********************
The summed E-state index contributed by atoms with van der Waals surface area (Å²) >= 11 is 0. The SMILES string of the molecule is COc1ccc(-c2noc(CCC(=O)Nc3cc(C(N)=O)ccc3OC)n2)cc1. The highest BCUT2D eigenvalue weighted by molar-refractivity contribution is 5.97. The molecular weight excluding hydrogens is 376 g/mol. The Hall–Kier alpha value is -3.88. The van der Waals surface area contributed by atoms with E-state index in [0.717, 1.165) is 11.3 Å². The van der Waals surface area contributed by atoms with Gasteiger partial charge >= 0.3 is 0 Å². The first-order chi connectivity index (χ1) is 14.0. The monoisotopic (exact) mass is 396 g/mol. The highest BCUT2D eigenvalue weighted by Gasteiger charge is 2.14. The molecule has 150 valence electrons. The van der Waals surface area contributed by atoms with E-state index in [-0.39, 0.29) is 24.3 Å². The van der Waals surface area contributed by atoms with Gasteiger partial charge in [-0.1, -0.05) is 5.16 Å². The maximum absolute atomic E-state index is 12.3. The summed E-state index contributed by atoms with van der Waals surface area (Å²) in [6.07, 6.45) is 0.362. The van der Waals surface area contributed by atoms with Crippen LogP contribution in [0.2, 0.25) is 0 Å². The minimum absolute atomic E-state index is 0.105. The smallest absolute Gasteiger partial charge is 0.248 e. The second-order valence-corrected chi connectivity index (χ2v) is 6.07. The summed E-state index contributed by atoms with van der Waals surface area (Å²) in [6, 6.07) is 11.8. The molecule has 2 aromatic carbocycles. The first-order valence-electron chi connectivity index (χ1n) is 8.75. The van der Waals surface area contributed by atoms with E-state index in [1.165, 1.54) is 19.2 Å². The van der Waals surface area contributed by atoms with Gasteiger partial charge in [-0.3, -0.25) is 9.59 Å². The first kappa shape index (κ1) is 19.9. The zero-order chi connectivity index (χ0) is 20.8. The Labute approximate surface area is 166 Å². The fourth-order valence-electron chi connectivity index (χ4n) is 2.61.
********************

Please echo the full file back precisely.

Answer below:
The summed E-state index contributed by atoms with van der Waals surface area (Å²) >= 11 is 0. The SMILES string of the molecule is COc1ccc(-c2noc(CCC(=O)Nc3cc(C(N)=O)ccc3OC)n2)cc1. The highest BCUT2D eigenvalue weighted by molar-refractivity contribution is 5.97. The molecular weight excluding hydrogens is 376 g/mol. The Hall–Kier alpha value is -3.88. The van der Waals surface area contributed by atoms with E-state index in [0.717, 1.165) is 11.3 Å². The van der Waals surface area contributed by atoms with Gasteiger partial charge >= 0.3 is 0 Å². The first-order chi connectivity index (χ1) is 14.0. The monoisotopic (exact) mass is 396 g/mol. The highest BCUT2D eigenvalue weighted by Gasteiger charge is 2.14. The molecule has 150 valence electrons. The van der Waals surface area contributed by atoms with E-state index in [-0.39, 0.29) is 24.3 Å². The van der Waals surface area contributed by atoms with Gasteiger partial charge in [-0.1, -0.05) is 5.16 Å². The maximum absolute atomic E-state index is 12.3. The summed E-state index contributed by atoms with van der Waals surface area (Å²) in [6.07, 6.45) is 0.362. The van der Waals surface area contributed by atoms with Crippen LogP contribution in [0.2, 0.25) is 0 Å². The minimum absolute atomic E-state index is 0.105. The smallest absolute Gasteiger partial charge is 0.248 e. The second-order valence-corrected chi connectivity index (χ2v) is 6.07. The summed E-state index contributed by atoms with van der Waals surface area (Å²) in [6, 6.07) is 11.8. The molecule has 2 aromatic carbocycles. The first-order valence-electron chi connectivity index (χ1n) is 8.75. The van der Waals surface area contributed by atoms with E-state index in [1.165, 1.54) is 19.2 Å². The van der Waals surface area contributed by atoms with Gasteiger partial charge in [-0.3, -0.25) is 9.59 Å². The first kappa shape index (κ1) is 19.9. The zero-order chi connectivity index (χ0) is 20.8. The Labute approximate surface area is 166 Å². The fourth-order valence-electron chi connectivity index (χ4n) is 2.61.